The Unlikely Team (Short Story)

So for our next Creative Writing Class, we were tasked to observe a stranger and come up with a narrative for that stranger. I’ve not been feeling well the past week and I had no motivation to look at anyone. No one I saw was interesting enough either. But school/work waits for no one. Writing has to be done. So I thought about a fictional character who will observe someone else and what kind of narrative this fictional character will have. Hence the following:

THE UNLIKELY TEAM

Cradling a bowl of red velvet batter, Karl went to answer the door. Two well-dressed men greeted him. The older familiar face had his lips pressed against each other looking at Karl in disdain while the younger one… the younger one just looked out of place. “Well, will you look who we have here.”

“We need your assistance,” the man with the familiar face said.

Karl smirked. “How can I, a middle-aged man, wearing an apron covered in flour, baking a cake in this warm afternoon, possibly assist the police?”

“Cut the crap.”

The men let themselves in. Karl stood at the door for a moment, his eyes roving around his neighbours’ houses without moving his head. There might be an officer in the house opposite. There might be others jumping in from his backyard right at that moment. Damn it. He closed the door.

Mixing the red batter with a whisk, Karl spoke first, “I’ve stopped my ways a long time ago, Dave. You know that.”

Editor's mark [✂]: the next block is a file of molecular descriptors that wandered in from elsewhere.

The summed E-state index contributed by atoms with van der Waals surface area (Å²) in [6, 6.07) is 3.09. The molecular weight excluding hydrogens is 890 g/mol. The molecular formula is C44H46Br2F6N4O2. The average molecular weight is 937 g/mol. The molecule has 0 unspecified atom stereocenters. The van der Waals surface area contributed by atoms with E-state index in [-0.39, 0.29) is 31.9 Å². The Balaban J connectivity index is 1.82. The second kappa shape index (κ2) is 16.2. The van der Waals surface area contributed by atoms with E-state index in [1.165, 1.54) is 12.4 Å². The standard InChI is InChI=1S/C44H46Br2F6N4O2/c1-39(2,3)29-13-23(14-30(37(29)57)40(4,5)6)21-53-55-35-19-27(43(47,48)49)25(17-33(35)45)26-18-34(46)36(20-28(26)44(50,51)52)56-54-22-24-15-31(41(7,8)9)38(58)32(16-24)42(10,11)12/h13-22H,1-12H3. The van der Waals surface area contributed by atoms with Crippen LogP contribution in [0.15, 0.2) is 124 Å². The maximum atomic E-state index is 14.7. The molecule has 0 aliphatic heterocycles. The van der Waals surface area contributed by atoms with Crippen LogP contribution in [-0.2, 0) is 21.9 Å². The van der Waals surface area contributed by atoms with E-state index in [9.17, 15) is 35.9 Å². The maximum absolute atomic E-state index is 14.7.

“Have you now?”

“Always the suspicion. Is that why Laura left you?”

The younger officer turned his head sharply to Dave but Dave kept his seething eyes on Karl. He’d clenched his jaws so tight, Karl could see Dave’s ear twitch. It warmed Karl with pleasure. He dipped his little finger into the batter and took a lick. “I always knew you were sub-par, you never could do anything in school, always alone, always being bullied. It took her long enough. Say, you think I might have a chance now?”

“You should consider thinking about your chances of us leaving here without arresting you.”

Karl felt the heat rise up within him as his grip around the bowl tightened.

“What do you need assistance with?”

“We have a locked room murder case.”

“Murder?” Karl broke out into laughs. For all the crimes, Karl had committed, he never committed murder – not directly at least; he had many victims who took their own lives after he’d swindled them out of their money. “I didn’t do it.”

“That’s not why I’m here. I need to know how they did it?”

“How would I know anything about that? I read people – alive ones. The dead are useless for my cause.”

“You read things about people. You spot every minute detail about them, their house, their car, their keychain and you use everything about them against them.”

That was accurate. People had always been their own enemies. People gave themselves away all the time. The newbie officer had been leaning on his right foot the entire time, his gun was on his right leg. Dave stood square making it a point not to show anything which only served to inform Karl the most important thing. Dave didn’t trust him and neither could he.

“Why me?”

“Because it was Laura that was found dead. They think it’s suicide.”

Karl froze. He was able to control his micro-expressions but not his racing heart.

“She’d never kill herself,” he said trying to sound as emotionless as possible. As important as Laura was to Dave, she was just as important to Karl. They’d all schooled together. They’d all shaped each other. Sure, one was a wanted thief, the other was a law abiding officer. But Laura had always brought them together.

“That’s why I need your help.”

Karl nodded.

 

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